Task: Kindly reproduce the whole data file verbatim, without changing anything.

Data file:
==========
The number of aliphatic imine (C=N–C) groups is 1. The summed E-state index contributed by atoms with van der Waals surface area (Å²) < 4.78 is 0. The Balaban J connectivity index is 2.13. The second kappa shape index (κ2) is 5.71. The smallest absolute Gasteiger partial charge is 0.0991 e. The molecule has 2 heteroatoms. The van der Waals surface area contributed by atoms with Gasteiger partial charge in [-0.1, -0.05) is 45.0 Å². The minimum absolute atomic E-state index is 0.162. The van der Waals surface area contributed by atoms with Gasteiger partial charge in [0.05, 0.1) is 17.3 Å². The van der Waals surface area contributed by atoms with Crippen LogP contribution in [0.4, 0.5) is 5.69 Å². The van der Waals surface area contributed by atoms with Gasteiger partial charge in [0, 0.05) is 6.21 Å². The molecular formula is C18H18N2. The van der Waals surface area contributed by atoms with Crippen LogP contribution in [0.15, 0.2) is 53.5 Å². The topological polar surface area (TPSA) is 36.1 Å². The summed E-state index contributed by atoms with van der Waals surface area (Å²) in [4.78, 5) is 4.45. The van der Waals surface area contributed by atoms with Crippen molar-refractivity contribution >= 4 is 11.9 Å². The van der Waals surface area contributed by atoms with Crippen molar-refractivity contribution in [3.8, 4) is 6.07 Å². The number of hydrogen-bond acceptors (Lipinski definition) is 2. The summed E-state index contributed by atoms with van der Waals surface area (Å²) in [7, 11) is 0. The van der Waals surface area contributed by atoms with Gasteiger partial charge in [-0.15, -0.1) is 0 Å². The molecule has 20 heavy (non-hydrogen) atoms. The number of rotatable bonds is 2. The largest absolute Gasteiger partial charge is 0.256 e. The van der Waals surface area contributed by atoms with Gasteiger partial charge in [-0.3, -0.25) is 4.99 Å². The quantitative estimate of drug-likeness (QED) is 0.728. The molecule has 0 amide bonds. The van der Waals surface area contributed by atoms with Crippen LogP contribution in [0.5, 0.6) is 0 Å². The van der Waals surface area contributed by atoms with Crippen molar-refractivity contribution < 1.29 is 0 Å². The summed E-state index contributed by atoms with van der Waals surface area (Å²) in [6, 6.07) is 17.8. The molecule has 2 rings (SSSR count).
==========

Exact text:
The number of aliphatic imine (C=N–C) groups is 1. The summed E-state index contributed by atoms with van der Waals surface area (Å²) < 4.78 is 0. The Balaban J connectivity index is 2.13. The second kappa shape index (κ2) is 5.71. The smallest absolute Gasteiger partial charge is 0.0991 e. The molecule has 2 heteroatoms. The van der Waals surface area contributed by atoms with Gasteiger partial charge in [-0.1, -0.05) is 45.0 Å². The minimum absolute atomic E-state index is 0.162. The van der Waals surface area contributed by atoms with Gasteiger partial charge in [0.05, 0.1) is 17.3 Å². The van der Waals surface area contributed by atoms with Crippen LogP contribution in [0.4, 0.5) is 5.69 Å². The van der Waals surface area contributed by atoms with Gasteiger partial charge in [0, 0.05) is 6.21 Å². The molecular formula is C18H18N2. The van der Waals surface area contributed by atoms with Crippen LogP contribution in [0.15, 0.2) is 53.5 Å². The topological polar surface area (TPSA) is 36.1 Å². The summed E-state index contributed by atoms with van der Waals surface area (Å²) in [4.78, 5) is 4.45. The van der Waals surface area contributed by atoms with Crippen molar-refractivity contribution >= 4 is 11.9 Å². The van der Waals surface area contributed by atoms with Crippen molar-refractivity contribution in [3.8, 4) is 6.07 Å². The number of hydrogen-bond acceptors (Lipinski definition) is 2. The summed E-state index contributed by atoms with van der Waals surface area (Å²) in [7, 11) is 0. The van der Waals surface area contributed by atoms with Gasteiger partial charge in [-0.15, -0.1) is 0 Å². The molecule has 20 heavy (non-hydrogen) atoms. The number of rotatable bonds is 2. The largest absolute Gasteiger partial charge is 0.256 e. The van der Waals surface area contributed by atoms with Gasteiger partial charge in [-0.3, -0.25) is 4.99 Å². The quantitative estimate of drug-likeness (QED) is 0.728. The molecule has 0 amide bonds. The van der Waals surface area contributed by atoms with Crippen LogP contribution in [0.5, 0.6) is 0 Å². The van der Waals surface area contributed by atoms with Crippen molar-refractivity contribution < 1.29 is 0 Å². The summed E-state index contributed by atoms with van der Waals surface area (Å²) in [6, 6.07) is 17.8. The molecule has 2 rings (SSSR count).